“Travels With Charley in Search of America” turns 50 this summer.
That means for half a century the young and the gullible have been misled into thinking “TWC” is the true account of his 11-week trip from Sag Harbor to California and back in 1960.
“TWC” isn’t true or honest, as I discovered by accident in 2010.
Everyone should take at least one coast-to-coast road tour of America in their life, alone or with a dog or another human. But everyone should also know that the romantic journey Steinbeck depicted in “TWC” was nothing like his real trip. Or one they’re likely to have.
The publisher of “Travels With Charley,” Viking Press, did a clever/devious job of marketing Steinbeck’s last major work as a nonfiction book when it came out in July of 1962. It jumped to the nonfiction best-seller lists at the New York Times and Time magazine and stayed there for over a year.
The famous illustrations by Don Freeman on the dust jacket and inside covers created the impression that Steinbeck and Charley spent three months on the American road, roughing it and camping out almost like hobos as they carefully documented the soul of a changing nation and its people.
Though Steinbeck himself makes it clear in the book that he stayed at a posh hotel in Chicago (for four days) and at a fancy ranch in Texas over Thanksgiving, the book’s reviewers in 1962 bought into the romantic on-the-road story line.
In those innocent days, no one questioned the “authenticity” of the cast of wooden characters Steinbeck said he met or the book’s nonfiction designation.
But how often did Steinbeck actually camp out or sleep in Rocinante during his circumnavigation of America? Not very often.
The book itself is little help. We know Steinbeck made up several of the big campout scenes — on the farm in New Hampshire (when he reportedly stayed overnight at an exclusive inn) and two nights under the stars in North Dakota (which, unless the week of Oct. 9, 1960, had nine days, was an impossible feat).
I don’t pretend to have seen every shred & shard of Steinbeck’s massive archives.
But based on the “Charley” book, his road letters, Jackson Benson’s biography and several newspaper articles, I’d say Steinbeck probably slept in Rocinante a maximum of three or four nights between Oct. 5, when he met his wife Elaine in Chicago, and early December, when he returned to New York City.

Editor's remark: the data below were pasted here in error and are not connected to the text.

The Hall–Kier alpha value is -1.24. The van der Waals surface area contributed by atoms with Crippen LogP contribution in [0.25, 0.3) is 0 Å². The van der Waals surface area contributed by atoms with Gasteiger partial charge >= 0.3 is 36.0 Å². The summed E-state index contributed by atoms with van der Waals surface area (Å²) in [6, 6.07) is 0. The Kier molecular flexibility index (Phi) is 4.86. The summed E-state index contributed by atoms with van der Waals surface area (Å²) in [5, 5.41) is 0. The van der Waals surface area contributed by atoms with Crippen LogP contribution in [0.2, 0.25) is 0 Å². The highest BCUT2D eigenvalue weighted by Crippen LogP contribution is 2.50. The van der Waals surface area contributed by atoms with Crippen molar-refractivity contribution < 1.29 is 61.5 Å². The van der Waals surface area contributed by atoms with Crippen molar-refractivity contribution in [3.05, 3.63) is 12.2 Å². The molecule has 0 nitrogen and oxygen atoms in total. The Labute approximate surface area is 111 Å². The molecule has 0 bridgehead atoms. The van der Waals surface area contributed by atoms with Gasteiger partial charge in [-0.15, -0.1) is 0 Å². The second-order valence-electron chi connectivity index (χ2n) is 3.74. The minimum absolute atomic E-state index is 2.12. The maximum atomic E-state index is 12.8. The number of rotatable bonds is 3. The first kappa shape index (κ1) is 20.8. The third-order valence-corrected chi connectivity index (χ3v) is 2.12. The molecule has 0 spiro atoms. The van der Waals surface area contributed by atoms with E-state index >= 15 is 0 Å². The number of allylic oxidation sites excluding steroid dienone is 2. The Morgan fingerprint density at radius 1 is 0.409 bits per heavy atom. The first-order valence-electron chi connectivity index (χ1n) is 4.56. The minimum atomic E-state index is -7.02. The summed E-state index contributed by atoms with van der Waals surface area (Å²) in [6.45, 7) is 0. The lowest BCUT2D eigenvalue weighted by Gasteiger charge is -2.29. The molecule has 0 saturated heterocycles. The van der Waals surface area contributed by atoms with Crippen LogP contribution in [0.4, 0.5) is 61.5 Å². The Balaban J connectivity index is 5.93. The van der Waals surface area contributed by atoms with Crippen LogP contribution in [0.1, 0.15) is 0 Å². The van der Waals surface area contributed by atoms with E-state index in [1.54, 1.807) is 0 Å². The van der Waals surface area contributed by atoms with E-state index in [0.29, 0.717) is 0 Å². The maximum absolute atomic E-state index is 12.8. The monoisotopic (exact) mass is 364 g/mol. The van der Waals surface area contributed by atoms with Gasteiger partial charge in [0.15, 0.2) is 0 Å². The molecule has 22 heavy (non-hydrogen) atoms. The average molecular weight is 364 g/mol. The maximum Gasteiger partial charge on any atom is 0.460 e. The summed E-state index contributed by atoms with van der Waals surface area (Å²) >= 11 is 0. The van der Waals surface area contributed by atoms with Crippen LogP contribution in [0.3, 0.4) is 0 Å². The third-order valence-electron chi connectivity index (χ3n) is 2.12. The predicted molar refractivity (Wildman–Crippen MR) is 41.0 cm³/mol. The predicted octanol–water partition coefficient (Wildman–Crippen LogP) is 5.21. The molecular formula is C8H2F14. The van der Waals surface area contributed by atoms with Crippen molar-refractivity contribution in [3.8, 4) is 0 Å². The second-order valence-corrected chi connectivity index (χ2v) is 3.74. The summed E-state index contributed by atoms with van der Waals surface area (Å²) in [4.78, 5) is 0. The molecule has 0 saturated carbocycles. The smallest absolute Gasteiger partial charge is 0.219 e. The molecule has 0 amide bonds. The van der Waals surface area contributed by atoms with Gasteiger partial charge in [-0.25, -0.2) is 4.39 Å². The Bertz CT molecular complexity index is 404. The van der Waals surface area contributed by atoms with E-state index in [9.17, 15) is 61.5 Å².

In those last 60 or so days of his trip, Steinbeck slept at the Ambassador East in Chicago four nights, at Adlai Stevenson’s house near Chicago one night and at motels in North Dakota, Montana and Seattle (probably four nights).
He and Elaine stayed at motels and resorts for almost a week as they traveled down the Pacific Coast from Seattle to San Francisco, where they stayed at the St. Francis Hotel in San Francisco for four days.
They then drove south to the Monterey Peninsula where they visited one of Steinbeck’s sisters and stayed until the middle of November at Steinbeck’s modest family cottage in Pacific Grove.
After Elaine flew on to Texas, John drove in Rocinante from Monterey to Amarillo. For the first four days on the road, until Flagstaff, his old friend Toby Street traveled with him — so it’s unlikely Steinbeck cuddled up in the camper with Toby on any of those nights.
When Steinbeck reached Texas, he stayed in a downtown motel in Amarillo for three or four days, spent at least several days at a nearby cattle ranch for millionaires over the Thanksgiving holiday and then visited some of Elaine’s relatives in Austin.
After Elaine flew home to New York, Steinbeck drove to New Orleans for a quick peek at the daily circus of bigotry outside a recently integrated elementary school, then headed home as fast as he could.
The last reliable date and location I have found for Steinbeck on his trip was Dec. 3, when he mailed post-cards to his agent and his editor from Pelahatchie, Ms.
While he may have grabbed some sleep in Rocinante on his sprint home, Steinbeck — road bleary and dispirited and out of gas — certainly didn’t do any leisurely camping or last-minute research into the American soul.
Steinbeck was on the road for about 75 days in the fall of 1960 — from Sept. 23 to about Dec. 5 or 6.
As far as I can tell, on nearly 65 of those nights he slept in hotels, motels, resorts, a cottage, a ranch or with friends or relatives. Twice he slept in his camper on the grounds of Eleanor Brace’s house on Deer Isle, Maine; three of four times he slept in his camper at truck stops or “trailer courts.”
The number of times he slept in his camper in the middle of nowhere, as depicted in the book’s illustrations? Once or twice. He told his wife he parked by a bridge overnight in the interior of Maine. And, though there is no corroboration, he says he slept in a canyon in New Mexico by the Continental Divide and near a lake between Buffalo and Chicago.
It’s testimony to Steinbeck’s great writing skill — and the gullibility of the age — that he was able to create a classic “nonfiction” road book around such a pedestrian, comfortable journey. It’s testimony to the laziness and credulity of scholars that Steinbeck and Viking Press (now part of the Penguin Group) have gotten away with their literary deceit for 52 years.